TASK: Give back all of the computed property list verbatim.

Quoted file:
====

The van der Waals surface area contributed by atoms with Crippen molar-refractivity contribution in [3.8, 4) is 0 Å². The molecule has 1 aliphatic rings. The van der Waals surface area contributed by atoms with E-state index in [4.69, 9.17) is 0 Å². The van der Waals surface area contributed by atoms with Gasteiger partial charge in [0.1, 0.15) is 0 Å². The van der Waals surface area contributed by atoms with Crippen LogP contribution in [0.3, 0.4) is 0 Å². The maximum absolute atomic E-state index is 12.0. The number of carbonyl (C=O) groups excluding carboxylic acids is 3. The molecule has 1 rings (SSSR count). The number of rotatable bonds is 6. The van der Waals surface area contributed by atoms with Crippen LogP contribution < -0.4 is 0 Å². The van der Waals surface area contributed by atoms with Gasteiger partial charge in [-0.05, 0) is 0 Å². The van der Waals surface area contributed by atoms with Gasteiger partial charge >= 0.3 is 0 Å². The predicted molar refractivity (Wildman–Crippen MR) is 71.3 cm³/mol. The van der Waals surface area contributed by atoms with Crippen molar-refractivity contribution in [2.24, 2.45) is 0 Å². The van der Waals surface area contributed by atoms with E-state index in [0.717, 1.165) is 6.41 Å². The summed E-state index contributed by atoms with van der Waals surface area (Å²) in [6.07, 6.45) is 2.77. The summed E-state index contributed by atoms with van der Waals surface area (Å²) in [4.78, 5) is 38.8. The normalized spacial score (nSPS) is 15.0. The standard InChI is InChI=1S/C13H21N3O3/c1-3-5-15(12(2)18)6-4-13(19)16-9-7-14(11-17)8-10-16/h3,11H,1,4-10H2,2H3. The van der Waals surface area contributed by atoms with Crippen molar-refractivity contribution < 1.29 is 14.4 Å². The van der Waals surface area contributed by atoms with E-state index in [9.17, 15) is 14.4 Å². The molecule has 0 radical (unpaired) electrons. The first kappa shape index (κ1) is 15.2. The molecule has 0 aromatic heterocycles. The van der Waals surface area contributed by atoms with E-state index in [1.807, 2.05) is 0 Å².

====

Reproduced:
The van der Waals surface area contributed by atoms with Crippen molar-refractivity contribution in [3.8, 4) is 0 Å². The molecule has 1 aliphatic rings. The van der Waals surface area contributed by atoms with E-state index in [4.69, 9.17) is 0 Å². The van der Waals surface area contributed by atoms with Gasteiger partial charge in [0.1, 0.15) is 0 Å². The van der Waals surface area contributed by atoms with Crippen LogP contribution in [0.3, 0.4) is 0 Å². The maximum absolute atomic E-state index is 12.0. The number of carbonyl (C=O) groups excluding carboxylic acids is 3. The molecule has 1 rings (SSSR count). The number of rotatable bonds is 6. The van der Waals surface area contributed by atoms with Crippen LogP contribution < -0.4 is 0 Å². The van der Waals surface area contributed by atoms with Gasteiger partial charge in [-0.05, 0) is 0 Å². The van der Waals surface area contributed by atoms with Gasteiger partial charge >= 0.3 is 0 Å². The predicted molar refractivity (Wildman–Crippen MR) is 71.3 cm³/mol. The van der Waals surface area contributed by atoms with Crippen molar-refractivity contribution in [2.24, 2.45) is 0 Å². The van der Waals surface area contributed by atoms with E-state index in [0.717, 1.165) is 6.41 Å². The summed E-state index contributed by atoms with van der Waals surface area (Å²) in [6.07, 6.45) is 2.77. The summed E-state index contributed by atoms with van der Waals surface area (Å²) in [4.78, 5) is 38.8. The normalized spacial score (nSPS) is 15.0. The standard InChI is InChI=1S/C13H21N3O3/c1-3-5-15(12(2)18)6-4-13(19)16-9-7-14(11-17)8-10-16/h3,11H,1,4-10H2,2H3. The van der Waals surface area contributed by atoms with Crippen molar-refractivity contribution < 1.29 is 14.4 Å². The van der Waals surface area contributed by atoms with E-state index in [9.17, 15) is 14.4 Å². The molecule has 0 radical (unpaired) electrons. The first kappa shape index (κ1) is 15.2. The molecule has 0 aromatic heterocycles. The van der Waals surface area contributed by atoms with E-state index in [1.807, 2.05) is 0 Å².